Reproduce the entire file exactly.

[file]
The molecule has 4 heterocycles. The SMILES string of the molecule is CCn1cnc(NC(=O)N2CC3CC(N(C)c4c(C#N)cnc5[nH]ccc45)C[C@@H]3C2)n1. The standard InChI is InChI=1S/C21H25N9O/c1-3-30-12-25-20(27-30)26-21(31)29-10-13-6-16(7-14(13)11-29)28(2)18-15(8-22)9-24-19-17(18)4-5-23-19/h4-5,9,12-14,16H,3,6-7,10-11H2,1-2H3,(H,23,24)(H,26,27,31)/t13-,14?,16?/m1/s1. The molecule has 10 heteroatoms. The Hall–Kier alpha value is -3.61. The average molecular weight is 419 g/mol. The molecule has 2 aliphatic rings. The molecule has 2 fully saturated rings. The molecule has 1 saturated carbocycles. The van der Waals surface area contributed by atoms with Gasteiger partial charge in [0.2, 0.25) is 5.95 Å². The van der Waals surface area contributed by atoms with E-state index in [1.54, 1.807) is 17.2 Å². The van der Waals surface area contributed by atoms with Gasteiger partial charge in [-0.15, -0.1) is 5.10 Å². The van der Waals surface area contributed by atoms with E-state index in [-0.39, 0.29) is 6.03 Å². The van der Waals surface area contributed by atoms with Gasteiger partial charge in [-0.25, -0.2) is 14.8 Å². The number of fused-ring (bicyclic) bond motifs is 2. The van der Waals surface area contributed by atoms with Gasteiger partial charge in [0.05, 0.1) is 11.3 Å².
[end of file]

The molecule has 4 heterocycles. The SMILES string of the molecule is CCn1cnc(NC(=O)N2CC3CC(N(C)c4c(C#N)cnc5[nH]ccc45)C[C@@H]3C2)n1. The standard InChI is InChI=1S/C21H25N9O/c1-3-30-12-25-20(27-30)26-21(31)29-10-13-6-16(7-14(13)11-29)28(2)18-15(8-22)9-24-19-17(18)4-5-23-19/h4-5,9,12-14,16H,3,6-7,10-11H2,1-2H3,(H,23,24)(H,26,27,31)/t13-,14?,16?/m1/s1. The molecule has 10 heteroatoms. The Hall–Kier alpha value is -3.61. The average molecular weight is 419 g/mol. The molecule has 2 aliphatic rings. The molecule has 2 fully saturated rings. The molecule has 1 saturated carbocycles. The van der Waals surface area contributed by atoms with Gasteiger partial charge in [0.2, 0.25) is 5.95 Å². The van der Waals surface area contributed by atoms with E-state index in [1.54, 1.807) is 17.2 Å². The van der Waals surface area contributed by atoms with Gasteiger partial charge in [-0.15, -0.1) is 5.10 Å². The van der Waals surface area contributed by atoms with E-state index in [-0.39, 0.29) is 6.03 Å². The van der Waals surface area contributed by atoms with Gasteiger partial charge in [-0.25, -0.2) is 14.8 Å². The number of fused-ring (bicyclic) bond motifs is 2. The van der Waals surface area contributed by atoms with Gasteiger partial charge in [0.05, 0.1) is 11.3 Å².